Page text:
The European Parliament yesterday agreed on a resolution aiming to reduce EU fragmentation around Member States opting out of treaties.
MEPs assessed the varying levels of integration within the European Union between Member States, referred to as “Europe à la carte”, “variable geometry”, “multi-speed Europe” or “first- and second-class membership”; and made a number of recommendations geared towards minimising EU fragmentation caused by Member States opting out of EU-wide treaties and policies. While the resolution signed in Parliament acknowledged that differentiation between Member States is not only compatible with the greater principles of the European Union, but in some cases it is necessary for the progress of new projects and innovations, MEPs were clear that a differentiated approach to the EU would not be a “strategic priority”.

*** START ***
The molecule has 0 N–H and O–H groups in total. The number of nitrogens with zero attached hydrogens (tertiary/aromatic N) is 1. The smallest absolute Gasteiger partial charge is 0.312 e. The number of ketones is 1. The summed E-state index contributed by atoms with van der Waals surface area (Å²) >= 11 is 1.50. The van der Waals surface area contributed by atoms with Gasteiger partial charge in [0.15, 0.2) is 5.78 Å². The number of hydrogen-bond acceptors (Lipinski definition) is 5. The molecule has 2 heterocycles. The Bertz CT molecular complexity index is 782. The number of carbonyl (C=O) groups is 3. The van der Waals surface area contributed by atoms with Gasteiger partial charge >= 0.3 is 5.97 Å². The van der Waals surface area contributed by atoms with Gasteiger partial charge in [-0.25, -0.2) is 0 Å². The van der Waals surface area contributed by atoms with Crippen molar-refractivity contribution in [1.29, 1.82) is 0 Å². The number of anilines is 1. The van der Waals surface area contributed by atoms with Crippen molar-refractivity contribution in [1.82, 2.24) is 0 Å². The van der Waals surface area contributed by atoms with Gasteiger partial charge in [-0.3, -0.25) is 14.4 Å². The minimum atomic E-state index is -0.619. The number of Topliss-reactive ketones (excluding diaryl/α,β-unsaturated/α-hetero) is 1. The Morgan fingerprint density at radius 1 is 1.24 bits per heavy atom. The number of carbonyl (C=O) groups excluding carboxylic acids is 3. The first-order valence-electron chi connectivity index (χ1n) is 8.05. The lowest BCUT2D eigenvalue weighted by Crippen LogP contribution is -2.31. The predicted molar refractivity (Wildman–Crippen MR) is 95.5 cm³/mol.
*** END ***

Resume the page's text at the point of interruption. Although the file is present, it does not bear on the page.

The resolution emphasised that differentiated integration – wherein Member States adopt EU measures on different schedules or opt out of EU agreements entirely – should be viewed as a “second-best option” for practical purposes; and should be a purely temporary measure until more effective and integrated policies can be agreed upon. In order to minimise EU fragmentation, differential policy adoption should be allowed only in a “limited number” of cases.
MEPs cautioned against the potential of EU fragmentation leading to “first-and second-class” systems of EU membership; as well as the increased complexity of the collective decision making process caused by excessive differentiation. They also warned of the possibility of political and institutional disjunction undermining the “process of creating an ever closer Union”.
Parliament acknowledged the possible need for a revision of EU treaties to streamline the current scope and forms of Member State differentiation. To lessen the risk of further EU fragmentation over opt-outs and transitional policy implementation, MEPs advocated the revision should result in an eventual end to permanent opt-outs for Member States; full adherence across the Union to primary EU law, fundamental values and rights; and “some form of partnership” with the EU to be made available to countries unwilling to adopt full EU law.